The film, by Kyle Patrick Alvarez, about the experiment and based on Zimbardo’s 2008 book The Lucifer Effect, was made in cooperation with Zimbardo and his wife Christina Maslach. It was released in the US in 2015 and can be found here.

Other books written by Dr. Philip Zimbardo are: Shyness: What it is. What to do about it (1977) and The Time Paradox: The New Psychology of Time that will Change your Life

Zimbardo had an epiphany in 2007 while writing The Lucifer Effect. It happened after he wrote chapter 15, when he suddenly realized that his life work had been about negative side of the human condition. So in chapter 16, he decided to change direction and focus on heroes.

Dr. Zimbardo started his Heroic Imagination Project in 2010. The TED Talk about this new project can be viewed here.

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Dr. Zimbardo being interviewed by Professor Daniel Wigboldus of the Radboud University
1400 listeners, most of them students of the Radboud University, were present.

A few highlights of Dr. Zimbardo’s lecture:

Friday evening, April 1st 2016, in Nijmegen, The Netherlands:

The conference weekend kicked off with the lecture of Dr. Z., as he calls himself, about everyday heroes.  Dr. Zimbardo started with the song “Change your evil ways” by Carlos Santana and invited us all to dance together. By giving this good example, he was able to get us all going!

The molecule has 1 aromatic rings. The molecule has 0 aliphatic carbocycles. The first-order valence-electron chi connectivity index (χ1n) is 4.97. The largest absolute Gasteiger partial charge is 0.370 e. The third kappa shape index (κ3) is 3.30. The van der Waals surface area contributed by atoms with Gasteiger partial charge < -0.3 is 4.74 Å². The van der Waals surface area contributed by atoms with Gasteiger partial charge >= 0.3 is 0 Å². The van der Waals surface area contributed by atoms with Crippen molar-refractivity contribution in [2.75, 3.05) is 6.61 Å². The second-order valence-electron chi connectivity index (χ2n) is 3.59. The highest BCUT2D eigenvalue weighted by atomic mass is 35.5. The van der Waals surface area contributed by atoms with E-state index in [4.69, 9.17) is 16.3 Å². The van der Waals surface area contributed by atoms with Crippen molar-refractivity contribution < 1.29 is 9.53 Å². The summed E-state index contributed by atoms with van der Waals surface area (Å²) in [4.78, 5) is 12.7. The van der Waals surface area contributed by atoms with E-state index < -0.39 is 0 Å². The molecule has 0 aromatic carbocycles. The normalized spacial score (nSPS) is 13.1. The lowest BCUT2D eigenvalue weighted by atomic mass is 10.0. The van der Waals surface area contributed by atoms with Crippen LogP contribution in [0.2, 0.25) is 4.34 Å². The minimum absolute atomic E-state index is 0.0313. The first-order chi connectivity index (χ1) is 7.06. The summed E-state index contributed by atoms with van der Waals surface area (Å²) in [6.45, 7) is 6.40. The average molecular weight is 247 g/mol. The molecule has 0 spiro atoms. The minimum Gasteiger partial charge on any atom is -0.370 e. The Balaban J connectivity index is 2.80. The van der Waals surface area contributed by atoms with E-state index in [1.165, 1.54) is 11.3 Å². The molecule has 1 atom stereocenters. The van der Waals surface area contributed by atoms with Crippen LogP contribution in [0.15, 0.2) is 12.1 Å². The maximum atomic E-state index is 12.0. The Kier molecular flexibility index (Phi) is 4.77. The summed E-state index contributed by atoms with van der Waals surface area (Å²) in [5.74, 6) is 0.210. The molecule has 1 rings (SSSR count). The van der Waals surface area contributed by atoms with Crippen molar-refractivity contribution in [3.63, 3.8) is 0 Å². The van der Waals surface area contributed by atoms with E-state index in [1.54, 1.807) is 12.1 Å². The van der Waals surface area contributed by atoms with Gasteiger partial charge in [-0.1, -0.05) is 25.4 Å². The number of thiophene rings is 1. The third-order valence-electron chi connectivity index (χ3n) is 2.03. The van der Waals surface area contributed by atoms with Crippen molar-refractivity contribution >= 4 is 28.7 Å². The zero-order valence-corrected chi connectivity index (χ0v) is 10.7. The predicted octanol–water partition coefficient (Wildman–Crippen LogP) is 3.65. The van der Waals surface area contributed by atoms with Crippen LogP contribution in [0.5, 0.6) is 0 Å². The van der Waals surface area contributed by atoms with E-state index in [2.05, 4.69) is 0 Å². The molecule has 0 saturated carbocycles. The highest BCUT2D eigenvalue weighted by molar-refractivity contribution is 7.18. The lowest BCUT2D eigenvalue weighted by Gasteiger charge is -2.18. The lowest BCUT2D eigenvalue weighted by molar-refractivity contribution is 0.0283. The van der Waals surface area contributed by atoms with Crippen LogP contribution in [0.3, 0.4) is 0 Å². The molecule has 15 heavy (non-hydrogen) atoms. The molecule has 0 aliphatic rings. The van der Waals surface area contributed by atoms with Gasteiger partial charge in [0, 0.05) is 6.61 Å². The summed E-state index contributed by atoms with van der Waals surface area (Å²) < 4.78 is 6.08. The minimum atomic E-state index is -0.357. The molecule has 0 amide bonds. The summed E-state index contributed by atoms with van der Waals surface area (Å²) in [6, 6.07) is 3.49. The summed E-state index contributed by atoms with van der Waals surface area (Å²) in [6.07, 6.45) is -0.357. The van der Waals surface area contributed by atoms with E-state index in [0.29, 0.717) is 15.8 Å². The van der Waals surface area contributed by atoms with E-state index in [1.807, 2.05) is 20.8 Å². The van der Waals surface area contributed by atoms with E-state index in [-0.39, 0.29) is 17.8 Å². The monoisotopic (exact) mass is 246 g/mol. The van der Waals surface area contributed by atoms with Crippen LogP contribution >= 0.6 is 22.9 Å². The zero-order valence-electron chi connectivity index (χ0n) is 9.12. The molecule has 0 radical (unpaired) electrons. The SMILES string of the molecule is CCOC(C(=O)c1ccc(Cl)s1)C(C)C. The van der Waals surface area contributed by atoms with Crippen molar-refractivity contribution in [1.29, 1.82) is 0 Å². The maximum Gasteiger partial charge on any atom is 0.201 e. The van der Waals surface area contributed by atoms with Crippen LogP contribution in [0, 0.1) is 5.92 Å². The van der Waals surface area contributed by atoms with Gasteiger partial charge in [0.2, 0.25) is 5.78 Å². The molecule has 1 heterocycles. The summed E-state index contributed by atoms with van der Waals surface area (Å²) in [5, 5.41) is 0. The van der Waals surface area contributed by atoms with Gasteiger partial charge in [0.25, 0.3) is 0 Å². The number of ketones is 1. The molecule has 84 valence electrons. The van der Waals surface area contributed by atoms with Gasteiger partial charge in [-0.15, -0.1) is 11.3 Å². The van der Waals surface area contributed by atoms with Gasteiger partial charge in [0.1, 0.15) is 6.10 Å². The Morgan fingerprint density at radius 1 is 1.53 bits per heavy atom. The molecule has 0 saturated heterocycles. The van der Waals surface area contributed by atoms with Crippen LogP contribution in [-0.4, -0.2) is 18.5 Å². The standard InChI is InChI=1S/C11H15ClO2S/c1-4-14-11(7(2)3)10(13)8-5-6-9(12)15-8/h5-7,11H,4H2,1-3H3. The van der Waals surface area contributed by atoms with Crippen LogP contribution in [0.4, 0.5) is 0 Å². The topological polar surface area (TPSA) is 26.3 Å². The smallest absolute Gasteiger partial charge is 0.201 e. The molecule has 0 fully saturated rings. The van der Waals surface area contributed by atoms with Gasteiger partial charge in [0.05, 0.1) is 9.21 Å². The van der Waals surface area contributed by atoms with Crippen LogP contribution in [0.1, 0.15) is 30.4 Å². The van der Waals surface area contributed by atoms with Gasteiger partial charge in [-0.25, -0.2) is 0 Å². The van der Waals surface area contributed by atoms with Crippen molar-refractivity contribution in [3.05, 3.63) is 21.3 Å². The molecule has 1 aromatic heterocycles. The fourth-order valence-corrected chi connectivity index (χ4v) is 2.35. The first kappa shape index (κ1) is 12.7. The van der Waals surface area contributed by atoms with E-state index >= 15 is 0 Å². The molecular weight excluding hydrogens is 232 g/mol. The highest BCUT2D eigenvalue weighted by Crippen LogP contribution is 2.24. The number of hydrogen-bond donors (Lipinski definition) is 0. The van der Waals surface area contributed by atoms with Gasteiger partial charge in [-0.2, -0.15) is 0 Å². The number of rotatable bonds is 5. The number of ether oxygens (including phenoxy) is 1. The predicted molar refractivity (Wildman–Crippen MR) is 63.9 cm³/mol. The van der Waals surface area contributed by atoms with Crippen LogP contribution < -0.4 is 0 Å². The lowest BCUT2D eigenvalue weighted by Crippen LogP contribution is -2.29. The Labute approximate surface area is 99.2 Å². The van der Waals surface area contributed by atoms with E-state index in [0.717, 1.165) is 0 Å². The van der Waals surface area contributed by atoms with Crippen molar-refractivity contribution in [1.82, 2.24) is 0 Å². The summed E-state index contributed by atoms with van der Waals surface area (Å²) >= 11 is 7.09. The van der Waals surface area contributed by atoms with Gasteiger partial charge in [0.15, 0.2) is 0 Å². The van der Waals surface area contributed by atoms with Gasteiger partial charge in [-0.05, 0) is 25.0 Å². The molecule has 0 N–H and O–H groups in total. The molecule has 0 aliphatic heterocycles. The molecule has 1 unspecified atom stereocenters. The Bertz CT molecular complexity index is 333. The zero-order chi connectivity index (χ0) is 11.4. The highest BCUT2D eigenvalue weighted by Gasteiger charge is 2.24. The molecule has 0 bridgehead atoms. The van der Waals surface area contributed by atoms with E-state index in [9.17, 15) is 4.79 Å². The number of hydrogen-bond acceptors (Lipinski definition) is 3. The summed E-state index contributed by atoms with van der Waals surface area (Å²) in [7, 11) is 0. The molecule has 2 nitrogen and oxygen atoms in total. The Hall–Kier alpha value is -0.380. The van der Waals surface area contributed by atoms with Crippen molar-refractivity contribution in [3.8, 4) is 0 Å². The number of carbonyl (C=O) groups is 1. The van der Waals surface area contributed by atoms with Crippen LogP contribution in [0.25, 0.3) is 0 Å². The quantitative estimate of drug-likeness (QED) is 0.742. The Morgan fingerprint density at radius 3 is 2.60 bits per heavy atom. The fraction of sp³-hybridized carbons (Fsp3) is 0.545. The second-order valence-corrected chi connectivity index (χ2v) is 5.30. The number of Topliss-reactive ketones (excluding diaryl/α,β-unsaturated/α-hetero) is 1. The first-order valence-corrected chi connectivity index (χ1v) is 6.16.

After this energetic start, he introduced himself and described how he grew up in poverty, in the Bronx, NY. From the time he was a little boy, he often asked himself why some people turned into evil people and others didn’t. They were people he knew as kids and although they did awful, cruel things, he knew they were not evil-hearted persons. What influenced them to act evil? What influence had, for example, their poor circumstances to do with it?

He talked about different kinds of evil, such as: Systemic Evil, Genocide, Poverty, Slave labor, Sex trafficking and Climate Change Disaster – and indifference.

An individual evil person he calls “a bad apple”.
If it is situational evil it’s “a bad barrel” (of apples).

Systemic evil contains “bad barrel makers”.

To do research about the question: “what will happen if good people are put into bad situations?”, he directed the Stanford Prison Experiment, starting August 14th, 1971.

For the experiment 24 mostly normal, healthy, young men were randomly assigned as either a prison guard or a prisoner. Everybody knew it was an experiment and were told they could leave if they insisted.

Soon it became clear the situation they were put in had an enormous impact on each person’s behaviour. Normal, healthy young men started to behave both abusively and cruelly (to the prison guards) or rebelliously at first and after a few days overly submissive and docile. Some of them were completely losing grip on reality. The experiment was supposed to last for 14 days, but was stopped within 6 days.

On the other hand there is the question: What makes ordinary people do heroic deeds?